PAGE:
Should I set up a health care power of attorney document for my parent with dementia?
Question: My wife and I set up powers of attorney for health care several years ago and have never used them. My mother claims to have one, but we can’t find it. She was only recently diagnosed with Alzheimer’s and doesn’t like talking about a future she isn’t in charge of! Is it worth the hassle of getting a new one done for her?
Congratulations on your good judgment and willingness to plan ahead! Designating someone to make health care decisions on your behalf when you are debilitated—the function of a health care or medical power of attorney (POA)—is a wise move at any age.
I would definitely recommend taking steps to have your mother do a new POA for health care, particularly since she may not be able to create and sign such a document later in her illness. The document can provide you with a powerful tool for managing her health care and making important decisions to better her quality of life.
These forms are widely available and usually do not require a notary. Instead, they need to be witnessed by someone not named in the document.
Here are some examples of situations calling for a power of attorney for health care:
- Communication with physicians and health providers. Most will refuse to release information without that POA.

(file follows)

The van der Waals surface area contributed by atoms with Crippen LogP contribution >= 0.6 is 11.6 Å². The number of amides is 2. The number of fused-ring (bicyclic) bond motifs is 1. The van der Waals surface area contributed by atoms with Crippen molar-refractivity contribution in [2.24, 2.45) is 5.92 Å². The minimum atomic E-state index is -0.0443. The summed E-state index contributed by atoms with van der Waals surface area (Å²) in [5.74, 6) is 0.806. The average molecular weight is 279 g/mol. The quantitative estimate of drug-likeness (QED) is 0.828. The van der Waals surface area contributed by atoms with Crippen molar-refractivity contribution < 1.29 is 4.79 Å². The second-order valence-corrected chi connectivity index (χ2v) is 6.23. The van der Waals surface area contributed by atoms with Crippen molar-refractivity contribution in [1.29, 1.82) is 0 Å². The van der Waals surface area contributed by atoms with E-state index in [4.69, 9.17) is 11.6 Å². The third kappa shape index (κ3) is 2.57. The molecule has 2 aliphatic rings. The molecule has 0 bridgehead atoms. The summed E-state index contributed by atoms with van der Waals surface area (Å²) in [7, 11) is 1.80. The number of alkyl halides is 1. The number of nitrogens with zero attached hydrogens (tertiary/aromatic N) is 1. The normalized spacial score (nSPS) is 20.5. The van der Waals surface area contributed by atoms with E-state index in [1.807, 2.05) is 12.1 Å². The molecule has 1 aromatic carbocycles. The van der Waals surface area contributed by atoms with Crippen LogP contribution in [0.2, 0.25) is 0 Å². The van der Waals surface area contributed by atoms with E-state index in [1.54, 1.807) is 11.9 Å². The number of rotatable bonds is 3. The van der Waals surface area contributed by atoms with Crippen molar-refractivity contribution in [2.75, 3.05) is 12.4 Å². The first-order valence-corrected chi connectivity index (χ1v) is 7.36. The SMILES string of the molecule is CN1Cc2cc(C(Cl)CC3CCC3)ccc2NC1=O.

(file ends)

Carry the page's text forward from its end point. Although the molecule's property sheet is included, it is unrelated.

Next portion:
- Decision making in hospital settings. Most hospitals want to see your POA to involve you in decisions about care and treatment, including issues around end of life or resuscitation.
- Utilizing services. Many home health, hospice or residential care programs will ask for a power of attorney for health care if you are authorizing services on behalf of a family member.
- Skilled nursing settings. A POA may be needed to arrange short-term rehabilitation in case of a fall or after a hospitalization.
- Funeral arrangements. Some mortuaries will want to see a health care power of attorney in order for you to make pre-arrangements.
Having traveled the caregiver journey myself for my Mom with Alzheimer’s disease, I have to say that having the POA from her was invaluable. It allowed me to sign on behalf of my mother when needed and get important information about her situation. It also relieved my father of having to make all the decisions when he was not at his best.
It’s important to resolve this issue while your mom is still capable. Why not set aside a morning to redo the document with her? Say something like, “Mom, your good health is the envy of everybody! But accidents happen. Let’s make sure that if for some reason you can’t communicate with Doctor Smith, a person you trust can make decisions for you.”
One trick I heard from a family is that they asked their reluctant mom with early stage Alzheimer’s to be their power of attorney and then asked for hers in exchange. The whole situation seemed more inclusive, and reduced her defensiveness and suspicion. This “swapping” of documents led to success!
Another tip is to practice the art of good timing. If mom declines the first time, keep trying. Eventually she may be in a good space and you can get the documents signed and celebrate with some ice-cream!
Good luck with your efforts.